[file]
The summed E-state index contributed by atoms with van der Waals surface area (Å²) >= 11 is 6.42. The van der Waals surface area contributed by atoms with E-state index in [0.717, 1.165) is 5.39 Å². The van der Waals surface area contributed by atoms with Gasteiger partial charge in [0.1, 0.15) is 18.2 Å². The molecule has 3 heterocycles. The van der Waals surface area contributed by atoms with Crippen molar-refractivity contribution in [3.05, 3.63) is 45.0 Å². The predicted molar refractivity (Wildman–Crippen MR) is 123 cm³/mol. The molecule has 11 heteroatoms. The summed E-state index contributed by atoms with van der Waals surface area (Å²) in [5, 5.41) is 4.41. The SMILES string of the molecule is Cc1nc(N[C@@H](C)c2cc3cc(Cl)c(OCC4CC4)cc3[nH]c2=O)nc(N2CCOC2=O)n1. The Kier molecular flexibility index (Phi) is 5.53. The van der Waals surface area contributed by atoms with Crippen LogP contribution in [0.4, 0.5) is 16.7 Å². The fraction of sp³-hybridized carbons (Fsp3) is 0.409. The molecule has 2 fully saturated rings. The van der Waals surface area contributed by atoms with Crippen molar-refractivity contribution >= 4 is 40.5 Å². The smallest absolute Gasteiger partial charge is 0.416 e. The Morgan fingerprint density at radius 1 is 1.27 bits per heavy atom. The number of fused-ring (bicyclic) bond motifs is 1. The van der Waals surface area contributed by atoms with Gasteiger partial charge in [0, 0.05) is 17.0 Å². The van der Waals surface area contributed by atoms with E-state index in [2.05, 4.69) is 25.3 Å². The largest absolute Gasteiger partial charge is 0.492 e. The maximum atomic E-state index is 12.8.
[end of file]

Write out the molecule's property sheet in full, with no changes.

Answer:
The summed E-state index contributed by atoms with van der Waals surface area (Å²) >= 11 is 6.42. The van der Waals surface area contributed by atoms with E-state index in [0.717, 1.165) is 5.39 Å². The van der Waals surface area contributed by atoms with Gasteiger partial charge in [0.1, 0.15) is 18.2 Å². The molecule has 3 heterocycles. The van der Waals surface area contributed by atoms with Crippen molar-refractivity contribution in [3.05, 3.63) is 45.0 Å². The predicted molar refractivity (Wildman–Crippen MR) is 123 cm³/mol. The molecule has 11 heteroatoms. The summed E-state index contributed by atoms with van der Waals surface area (Å²) in [5, 5.41) is 4.41. The SMILES string of the molecule is Cc1nc(N[C@@H](C)c2cc3cc(Cl)c(OCC4CC4)cc3[nH]c2=O)nc(N2CCOC2=O)n1. The Kier molecular flexibility index (Phi) is 5.53. The van der Waals surface area contributed by atoms with Crippen LogP contribution in [0.4, 0.5) is 16.7 Å². The fraction of sp³-hybridized carbons (Fsp3) is 0.409. The molecule has 2 fully saturated rings. The van der Waals surface area contributed by atoms with Crippen molar-refractivity contribution >= 4 is 40.5 Å². The smallest absolute Gasteiger partial charge is 0.416 e. The Morgan fingerprint density at radius 1 is 1.27 bits per heavy atom. The number of fused-ring (bicyclic) bond motifs is 1. The van der Waals surface area contributed by atoms with Gasteiger partial charge in [0, 0.05) is 17.0 Å². The van der Waals surface area contributed by atoms with E-state index in [2.05, 4.69) is 25.3 Å². The largest absolute Gasteiger partial charge is 0.492 e. The maximum atomic E-state index is 12.8.